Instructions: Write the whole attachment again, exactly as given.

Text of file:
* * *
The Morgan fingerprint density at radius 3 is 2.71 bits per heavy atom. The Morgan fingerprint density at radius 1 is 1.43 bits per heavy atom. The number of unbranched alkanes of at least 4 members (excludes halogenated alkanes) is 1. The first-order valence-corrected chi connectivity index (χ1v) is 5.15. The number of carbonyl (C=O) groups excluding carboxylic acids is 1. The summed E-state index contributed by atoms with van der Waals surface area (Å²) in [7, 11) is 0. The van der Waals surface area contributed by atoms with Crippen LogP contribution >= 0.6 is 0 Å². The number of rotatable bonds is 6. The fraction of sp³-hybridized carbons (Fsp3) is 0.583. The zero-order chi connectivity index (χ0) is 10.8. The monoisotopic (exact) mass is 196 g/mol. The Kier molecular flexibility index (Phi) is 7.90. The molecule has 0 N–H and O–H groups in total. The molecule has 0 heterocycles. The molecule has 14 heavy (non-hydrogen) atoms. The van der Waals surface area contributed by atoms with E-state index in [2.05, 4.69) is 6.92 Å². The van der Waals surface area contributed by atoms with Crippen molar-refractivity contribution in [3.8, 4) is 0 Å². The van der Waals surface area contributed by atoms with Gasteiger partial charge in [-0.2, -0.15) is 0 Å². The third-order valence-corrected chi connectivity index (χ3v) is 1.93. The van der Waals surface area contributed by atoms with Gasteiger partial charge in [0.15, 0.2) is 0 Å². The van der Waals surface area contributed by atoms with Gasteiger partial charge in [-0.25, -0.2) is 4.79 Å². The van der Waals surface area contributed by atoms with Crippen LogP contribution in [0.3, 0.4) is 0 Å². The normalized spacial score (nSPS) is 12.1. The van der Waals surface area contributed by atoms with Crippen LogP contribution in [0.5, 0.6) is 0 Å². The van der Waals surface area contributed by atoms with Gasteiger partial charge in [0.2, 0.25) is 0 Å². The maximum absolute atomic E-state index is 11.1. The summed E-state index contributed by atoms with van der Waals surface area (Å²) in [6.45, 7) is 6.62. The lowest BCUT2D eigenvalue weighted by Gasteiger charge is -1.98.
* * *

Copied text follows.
The Morgan fingerprint density at radius 3 is 2.71 bits per heavy atom. The Morgan fingerprint density at radius 1 is 1.43 bits per heavy atom. The number of unbranched alkanes of at least 4 members (excludes halogenated alkanes) is 1. The first-order valence-corrected chi connectivity index (χ1v) is 5.15. The number of carbonyl (C=O) groups excluding carboxylic acids is 1. The summed E-state index contributed by atoms with van der Waals surface area (Å²) in [7, 11) is 0. The van der Waals surface area contributed by atoms with Crippen LogP contribution >= 0.6 is 0 Å². The number of rotatable bonds is 6. The fraction of sp³-hybridized carbons (Fsp3) is 0.583. The zero-order chi connectivity index (χ0) is 10.8. The monoisotopic (exact) mass is 196 g/mol. The Kier molecular flexibility index (Phi) is 7.90. The molecule has 0 N–H and O–H groups in total. The molecule has 0 heterocycles. The molecule has 14 heavy (non-hydrogen) atoms. The van der Waals surface area contributed by atoms with E-state index in [2.05, 4.69) is 6.92 Å². The van der Waals surface area contributed by atoms with Crippen molar-refractivity contribution in [3.8, 4) is 0 Å². The van der Waals surface area contributed by atoms with Gasteiger partial charge in [-0.2, -0.15) is 0 Å². The third-order valence-corrected chi connectivity index (χ3v) is 1.93. The van der Waals surface area contributed by atoms with Gasteiger partial charge in [0.15, 0.2) is 0 Å². The van der Waals surface area contributed by atoms with Gasteiger partial charge in [-0.25, -0.2) is 4.79 Å². The van der Waals surface area contributed by atoms with Crippen LogP contribution in [0.3, 0.4) is 0 Å². The normalized spacial score (nSPS) is 12.1. The van der Waals surface area contributed by atoms with Crippen LogP contribution in [0.5, 0.6) is 0 Å². The van der Waals surface area contributed by atoms with Gasteiger partial charge in [0.2, 0.25) is 0 Å². The maximum absolute atomic E-state index is 11.1. The summed E-state index contributed by atoms with van der Waals surface area (Å²) in [6.45, 7) is 6.62. The lowest BCUT2D eigenvalue weighted by Gasteiger charge is -1.98.